Recovering from a sharp recession in 1914 that allows mill owners to lower pay rates, Everett mill workers are still not receiving their previous scale pay by 1916. In the spring of that year, 400 shingle workers vote to strike in hopes of regaining their pre-recession wage scale. As part of a growing regional center, with a population around 35,000, local mill workers are proud of their status as trade workers and members of the American Federation of Labor (AFL). Yet, they often find themselves at odds with the more radical Industrial Workers of the World (Wobblies) who want to create a union that includes unskilled workers.

On August 19, 1916, Strike-breakers, hired by mill owner Neil Jamison, attack picketing AFL strikers while the local police look on maintaining that the waterfront area being  federal property is beyond their jurisdiction. When strikers retaliate later that evening, the police intervene proclaiming the strikers have crossed the line of jurisdiction. On  August 22, when twenty-two AFL members speak out about the incident they are quickly arrested.

Throughout September and October of 1916 groups of Wobblies, using their right of free speech on the streets of Everett, specifically a soap-box oratory on the corner of Wetmore  and Hewitt, are arrested and beaten by local law enforcement. To challenge the local law, especially Snohomish County Sheriff Donald McRae, a former shingle worker, the  Wobblies encourage an environment of free speech, and local readily join in. One local woman is even pulled off of the soap-box for reciting the Declaration of Independence.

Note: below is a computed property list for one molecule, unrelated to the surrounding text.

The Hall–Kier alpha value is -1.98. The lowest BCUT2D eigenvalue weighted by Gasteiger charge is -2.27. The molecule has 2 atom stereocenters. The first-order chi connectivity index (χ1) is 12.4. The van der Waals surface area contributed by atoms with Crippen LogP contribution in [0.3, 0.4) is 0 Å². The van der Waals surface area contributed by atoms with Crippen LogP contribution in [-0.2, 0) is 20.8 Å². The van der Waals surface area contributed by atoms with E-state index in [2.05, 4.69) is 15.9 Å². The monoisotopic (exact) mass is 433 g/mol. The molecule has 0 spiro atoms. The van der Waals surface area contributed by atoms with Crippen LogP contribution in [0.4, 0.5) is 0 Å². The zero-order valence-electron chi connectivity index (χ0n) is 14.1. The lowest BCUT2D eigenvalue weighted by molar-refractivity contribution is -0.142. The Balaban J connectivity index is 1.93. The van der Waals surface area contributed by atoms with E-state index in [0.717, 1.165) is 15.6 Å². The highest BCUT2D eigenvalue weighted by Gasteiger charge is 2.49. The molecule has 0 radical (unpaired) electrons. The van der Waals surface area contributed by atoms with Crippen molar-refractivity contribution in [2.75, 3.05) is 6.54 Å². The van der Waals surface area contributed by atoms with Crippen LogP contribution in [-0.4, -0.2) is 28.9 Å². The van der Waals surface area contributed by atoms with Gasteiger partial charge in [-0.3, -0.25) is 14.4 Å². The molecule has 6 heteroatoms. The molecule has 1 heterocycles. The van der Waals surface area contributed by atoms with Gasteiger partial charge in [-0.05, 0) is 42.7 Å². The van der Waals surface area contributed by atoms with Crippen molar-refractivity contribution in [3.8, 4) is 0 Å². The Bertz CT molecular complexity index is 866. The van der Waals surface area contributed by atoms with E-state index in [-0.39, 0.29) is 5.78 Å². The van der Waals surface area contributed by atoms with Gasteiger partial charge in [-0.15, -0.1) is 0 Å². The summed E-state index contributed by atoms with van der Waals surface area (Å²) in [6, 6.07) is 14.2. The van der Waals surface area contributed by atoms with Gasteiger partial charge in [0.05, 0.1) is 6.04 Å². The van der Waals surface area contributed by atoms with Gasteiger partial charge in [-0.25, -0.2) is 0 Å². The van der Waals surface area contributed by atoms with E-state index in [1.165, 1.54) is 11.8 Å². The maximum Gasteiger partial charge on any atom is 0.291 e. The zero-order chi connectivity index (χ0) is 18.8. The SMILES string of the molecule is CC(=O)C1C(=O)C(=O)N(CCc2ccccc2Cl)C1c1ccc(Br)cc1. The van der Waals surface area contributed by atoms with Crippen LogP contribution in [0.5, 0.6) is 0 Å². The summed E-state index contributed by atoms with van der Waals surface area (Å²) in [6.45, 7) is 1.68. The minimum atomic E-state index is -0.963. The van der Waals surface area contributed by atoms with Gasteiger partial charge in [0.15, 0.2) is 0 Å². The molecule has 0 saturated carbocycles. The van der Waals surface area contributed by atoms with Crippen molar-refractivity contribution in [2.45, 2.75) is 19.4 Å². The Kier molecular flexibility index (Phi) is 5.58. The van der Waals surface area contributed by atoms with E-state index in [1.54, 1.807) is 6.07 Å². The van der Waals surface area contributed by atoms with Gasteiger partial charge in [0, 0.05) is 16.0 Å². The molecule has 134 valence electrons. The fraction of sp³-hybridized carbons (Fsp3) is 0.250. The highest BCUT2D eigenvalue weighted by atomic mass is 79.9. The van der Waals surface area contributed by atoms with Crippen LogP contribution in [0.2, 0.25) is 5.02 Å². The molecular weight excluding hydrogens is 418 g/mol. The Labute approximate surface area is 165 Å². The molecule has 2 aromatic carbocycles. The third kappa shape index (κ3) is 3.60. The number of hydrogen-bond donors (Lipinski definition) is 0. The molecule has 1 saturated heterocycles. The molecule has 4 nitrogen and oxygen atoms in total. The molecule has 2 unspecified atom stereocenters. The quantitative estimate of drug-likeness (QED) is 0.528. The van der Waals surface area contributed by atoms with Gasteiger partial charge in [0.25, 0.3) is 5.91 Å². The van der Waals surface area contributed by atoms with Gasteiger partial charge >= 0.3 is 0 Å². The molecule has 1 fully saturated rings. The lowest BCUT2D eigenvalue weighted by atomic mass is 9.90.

In reaction to the spectacle that the soap-box oratory has become, in mid-October, forty Wobblies are escorted by deputies to an area known as Beverly Park where they are  brutally beaten and told to get out-of-town. Despite severe injuries, some are forced to walk the 25-mile Interurban Trail back to Seattle.

After 150 deputies force Wobbly soap-box speakers to run a gauntlet where some are impaled on spiked cattle guards, the Industrial Workers of the World (I.W.W.) call for a  mass meeting in Everett on November 5.

The Wobblies vow to return, in greater numbers, to show solidarity for their cause.

Affairs between the Unions and law enforcement are swiftly coming to a head. And on Sunday, November 5, 1916, the bloodiest battle in Pacific Northwest labor history occurs.

On that day almost 300 members of the I.W.W. board the steamers Verona and Calista from Seattle and head north to Everett. The I.W.W. plan a public demonstration for that afternoon on the corner of Hewitt and Wetmore, the same spot used by local Wobblies.